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ARRL Field Day 2014

I was able to carve out a couple hours this past weekend to participate in the 2014 ARRL Field Day.  As I mentioned in my 2013 post, Field Day is a ham radio event that takes place the 4th weekend of June, where operators try to work as many stations as possible, while learning to operate in abnormal situations in less than optimal conditions.  People also use the event to test out emergency gear, get inactive hams back on the air, and allow unlicensed individuals (under supervision & coaching) to get on the air for the first time.

The abnormal situation they are referring to is having around 35,000 amateur radio operators working the bands at the same time.  If you ever thought that the radio bands were dead, take a listen during Field Day -- chances are every frequency will sound like you are in a room where dozens of people are shouting over each other.  This can make participation challenging for QRP operation (a.k.a. low power), which also happens to be my favorite mode of operation.

ARRL Field Day 2014

This has been the 3rd Field Day I've participated.

For my first Field Day (2011), I was a newly licensed General Class operator, and just a week prior had purchased my first HF radio, a Yaesu FT-817nd (which is still my main HF radio).  I had hoped to make some SSB phone contacts using a home brew slinky dipole (a mistake), a manual antenna tuner, and my radio with a max output of 5 watts.  Prior to the event, I had no idea what a Field Day QSO sounded like, and I had no idea that I needed to identify myself with an exchange and location.  It didn't really matter, because I don't think anyone heard my green horn station!  While I had fun, I have to admit that I found the experience a bit intimidating.  I had a lot to learn about efficient radio operation.

I decided to give Field Day a go again last year (2013), and operated a 1B Battery Western Pennsylvania station. This means I was operating a single person portable station on battery power (as opposed to commercial power).  I again chose to make contacts via SSB voice, but used my home brew 3' magnetic loop antenna.  I spent about 1.5 hours in the backyard with my radio and was able to make one contact.  I was determined to make at least one contact and I succeeded!  SSB voice is one of the most challenging modes to operate QRP, as voice uses a lot more bandwidth than CW or most data modes, and hence the signal doesn't travel as far.  When conditions are optimal, and the bands are a bit more quiet, you have a good chance at making a QSO at a nice distance.  But during Field Day, I was getting swallowed by the big guns.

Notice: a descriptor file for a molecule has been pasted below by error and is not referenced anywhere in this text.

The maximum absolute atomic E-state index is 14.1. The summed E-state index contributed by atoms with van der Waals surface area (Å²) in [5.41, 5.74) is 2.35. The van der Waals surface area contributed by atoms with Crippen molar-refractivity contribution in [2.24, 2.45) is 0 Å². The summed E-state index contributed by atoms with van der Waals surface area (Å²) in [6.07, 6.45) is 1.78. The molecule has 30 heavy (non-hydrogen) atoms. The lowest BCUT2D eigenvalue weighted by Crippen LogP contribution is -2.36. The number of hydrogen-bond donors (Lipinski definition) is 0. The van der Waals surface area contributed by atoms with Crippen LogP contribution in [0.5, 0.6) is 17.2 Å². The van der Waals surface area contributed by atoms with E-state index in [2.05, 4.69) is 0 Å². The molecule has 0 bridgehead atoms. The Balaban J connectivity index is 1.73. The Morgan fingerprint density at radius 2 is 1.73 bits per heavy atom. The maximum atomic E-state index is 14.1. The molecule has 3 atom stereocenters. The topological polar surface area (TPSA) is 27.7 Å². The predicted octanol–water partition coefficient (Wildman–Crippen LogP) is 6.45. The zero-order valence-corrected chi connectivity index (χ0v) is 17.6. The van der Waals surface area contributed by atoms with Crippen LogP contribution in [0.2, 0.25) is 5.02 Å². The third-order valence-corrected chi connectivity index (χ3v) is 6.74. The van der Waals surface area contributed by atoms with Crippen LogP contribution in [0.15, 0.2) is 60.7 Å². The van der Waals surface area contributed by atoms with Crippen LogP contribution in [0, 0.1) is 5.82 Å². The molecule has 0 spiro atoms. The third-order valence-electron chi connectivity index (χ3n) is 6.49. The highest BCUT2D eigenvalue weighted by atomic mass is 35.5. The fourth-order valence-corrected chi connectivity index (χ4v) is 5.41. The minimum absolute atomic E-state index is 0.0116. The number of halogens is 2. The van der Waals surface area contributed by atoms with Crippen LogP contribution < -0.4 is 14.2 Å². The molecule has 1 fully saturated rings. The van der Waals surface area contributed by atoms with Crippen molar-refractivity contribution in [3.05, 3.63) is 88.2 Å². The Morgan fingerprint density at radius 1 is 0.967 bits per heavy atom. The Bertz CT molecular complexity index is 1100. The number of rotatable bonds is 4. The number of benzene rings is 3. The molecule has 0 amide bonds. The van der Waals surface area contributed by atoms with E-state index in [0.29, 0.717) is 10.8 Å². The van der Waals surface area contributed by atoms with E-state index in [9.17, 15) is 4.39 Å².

Recently I've gotten into some digital modes, especially PSK31, as it is very efficient for low power communications, thanks mostly in part to the SignaLink USB I purchased at Dayton this year.  (My ultimate goal is to become proficient in CW, but I'm still a while off.)  For Field Day 2014, I decided to operate only using PSK31, into a tuned home brew dipole antenna.  I also decided to run my station indoors, but on emergency power (basically I didn't want to lug my gear outside this year), so I was a so-called 1E Western Pennsylvania.

Finally this year I had some decent Field Day success!  I only had time to operate for around two hours in total on Saturday (one hour at 2pm EDT when Field Day began, and another hour around sunset).  I made around a dozen contacts, which I was pleased with.  Mostly I replied to other's CQ FD CQ FD (calling all field day stations), but called CQ a few times myself.  I certainly won't be breaking any QSO records, but had a lot of fun.  It also gave me some experience making PSK31 contacts in some tight operating conditions.  When I flipped on my radio at sunset the waterfall in fldigi looked like The Matrix.

PSK31 Field Day Fldigi

That's a lot of signals in 2.5kHz!  I set up a few Field Day macros (canned text sent during a QSO) to make my life a bit easier, and I was good to go.  If I had more time on the air, I know I would have racked up many more QSO's.

For reference, these were the macros I settled on:

Macro: CQ (used to initiate a contact)


Macro: ANS (used to answer a CQ)

_TX_ _CALL_ _CALL_ de _MYCALL_ _MYCALL_ 1E WPA, 1E WPA pse kn

Macro: QSO (used to send my exchange and location after getting a reply to my CQ)

_CALL_ _CALL_ de _MYCALL_ pse copy 1E Western PA

Macro: SK (used toacknowledge that I received the message end the QSO)

QSL Have a gd fd! 73,
_CALL_ de _MYCALL_ sk

So, here's to a great Field Day!  I'm looking forward to get on the air again next year, test out my emergency power, and have some fun.  I hope to hear you on the air too!

Posted: Jun 30, 2014

Keyword tags: arrlfield dayradio operatingpsk31qrp